League of Legends: Maxlore reaps rewards after adjusting approach

Misfits Gaming jungler Nubar "Maxlore" Sarafian shares a laugh during setups for his team's League of Legends European Championship match on Saturday in Berlin. Provided by Riot Games

Structure is all Misfits Gaming needed to get back on track.

With several experts billing the League of Legends European Championship squad as a super team, the roster faced high expectations from inside and outside going into the spring split. Those expectations soared even higher after the team went on a three-game win streak to start the season, but a 1-5 slump and a four-game losing streak followed.

The situation led to Hussain "Moose" Moosvi's return as the team's interim head coach and to Misfits' sweeping its LEC matches in Week 6. Suddenly, the team has shown promise again. At 6-6, Misfits are in a tie for fifth with SK Gaming and Origen.

"The loss streak was mainly us not playing as a team," jungler Nubar "Maxlore" Sarafin said.

Misfits Gaming made several high-profile changes in the 2018 offseason. Former Kingzone DragonX support Kang "GorillA" Beom-hyeon brought some South Korean skill to the squad. Fabian "Febiven" Diepstraten returned to Europe after a stint with Clutch Gaming in North America. Veteran top laner Paul "sOAZ" Boyer came over from world championship runner-up Fnatic.

That talent had plenty of potential but took time to gel. Misfits had five players with different ideas of how to best play the game.

"Having so many perspectives can be a double-edged sword," Maxlore said. "It's a lot of information and a lot of stuff to learn. However, if at the end of the day the things that I have been told conflict with each other, I have to choose one, or the coaching staff steps in and asserts, 'This is what we're going to do.' Choosing one and everyone respecting that decision is super important, and that's not what we did the past few weeks compared to this week. Hussain helped a decent amount with that."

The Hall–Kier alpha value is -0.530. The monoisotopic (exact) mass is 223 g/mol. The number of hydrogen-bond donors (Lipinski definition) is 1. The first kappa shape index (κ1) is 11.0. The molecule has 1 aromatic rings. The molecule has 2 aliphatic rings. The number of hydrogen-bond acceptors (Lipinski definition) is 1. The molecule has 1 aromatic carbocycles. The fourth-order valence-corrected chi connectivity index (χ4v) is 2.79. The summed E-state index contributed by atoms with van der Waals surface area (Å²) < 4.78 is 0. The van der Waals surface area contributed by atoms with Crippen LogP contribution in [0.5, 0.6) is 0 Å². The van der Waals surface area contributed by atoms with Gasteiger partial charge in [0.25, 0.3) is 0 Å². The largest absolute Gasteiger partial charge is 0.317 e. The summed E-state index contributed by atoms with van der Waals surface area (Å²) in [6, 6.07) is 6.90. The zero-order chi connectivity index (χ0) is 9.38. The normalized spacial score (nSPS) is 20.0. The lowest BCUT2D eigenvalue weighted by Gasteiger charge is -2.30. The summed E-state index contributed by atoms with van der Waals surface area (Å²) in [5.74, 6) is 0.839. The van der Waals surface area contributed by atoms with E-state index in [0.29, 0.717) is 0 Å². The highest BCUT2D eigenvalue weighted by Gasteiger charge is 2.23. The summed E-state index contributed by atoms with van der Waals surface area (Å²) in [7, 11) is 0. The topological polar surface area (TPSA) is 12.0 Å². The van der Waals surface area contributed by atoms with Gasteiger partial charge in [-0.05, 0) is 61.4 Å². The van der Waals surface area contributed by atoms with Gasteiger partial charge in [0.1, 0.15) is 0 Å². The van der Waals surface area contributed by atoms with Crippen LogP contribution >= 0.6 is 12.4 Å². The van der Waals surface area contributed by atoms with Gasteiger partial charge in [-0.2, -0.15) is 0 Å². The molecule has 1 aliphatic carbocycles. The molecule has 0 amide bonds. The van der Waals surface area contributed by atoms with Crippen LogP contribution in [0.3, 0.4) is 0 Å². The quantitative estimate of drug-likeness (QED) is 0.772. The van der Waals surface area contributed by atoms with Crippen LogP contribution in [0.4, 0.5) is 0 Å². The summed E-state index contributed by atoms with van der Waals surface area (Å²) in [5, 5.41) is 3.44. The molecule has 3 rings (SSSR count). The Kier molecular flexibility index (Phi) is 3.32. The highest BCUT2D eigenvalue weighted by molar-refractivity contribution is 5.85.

Maxlore saw the early challenges as yet another learning experience in a career dating to his days in the Challenger scene.

Back then, he learned that his strength, in-game communication, was a prized commodity in the competitive scene. In fact, Misfits Gaming signed him for that reason in 2017, and he rewarded them with a world championship run for the ages, including a narrow quarterfinal exit against the dynastic SK Telecom T1 that sent shockwaves through the competitive circuit at the time.

Maxlore would not meet the same level of success in 2018. The team failed to reach the playoffs in the spring split and despite a 9-0 start to the summer season missed the world championship after losing in the regional gauntlet.

Those results, Maxlore said, made him question his "way of living life." However, he managed to move forward and turn the disappointment into another teaching moment.

"As a human being, I'm pretty emotional," Maxlore said. "Last year I played very selfishly, and I didn't know as much about lanes as I do now, especially with the Korean style of jungling and how they see weaknesses and strengths in a composition and how to play around that. Also, how to play around pushing lanes or lanes getting pushed in."

Former SK Telecom T1 assistant coach Lee "PoohManDu" Jeong-hyeon helped Maxlore reshape his approach to League of Legends. He also learned to be more assertive outside of Summoner's Rift and improve his communication with his teammates.

"Generally, my knowledge of the game has only been increasing," he said. "Every season, I try to push myself instead of staying to the information I know, to try to adapt and change my playstyle or change the way I see things. I believe that's the way to reach the best, to be ever adaptable. You challenge yourself every day, and hopefully the outcome is you learning."

That growth has come with some dips in individual performance in favor of supporting the team. Maxlore's gold differential and experience differential in the first 10 minutes have dipped, but his teammates have been able to rely on him at all stages of the game.

All the Misfits need to succeed from here, Maxlore said, is to continue communicating -- and, of course, learning.

"We just have to tackle the different playstyles, the different views," he said. "But we all need to be on the same page. That's what's important."

Misfits' focus has shifted to improvement rather than meeting expectations. Whether they will win the split, go to worlds or flop is anyone's guess. But Maxlore has no doubt that positive results will come despite the super team's struggles.

"I came to the realization myself that I ended up subconsciously, without me knowing, setting expectations," the jungler said, "and that created frustrations toward myself or toward how we're doing as a team. I came about it the wrong way, and it didn't help with my improvement at all or the team's."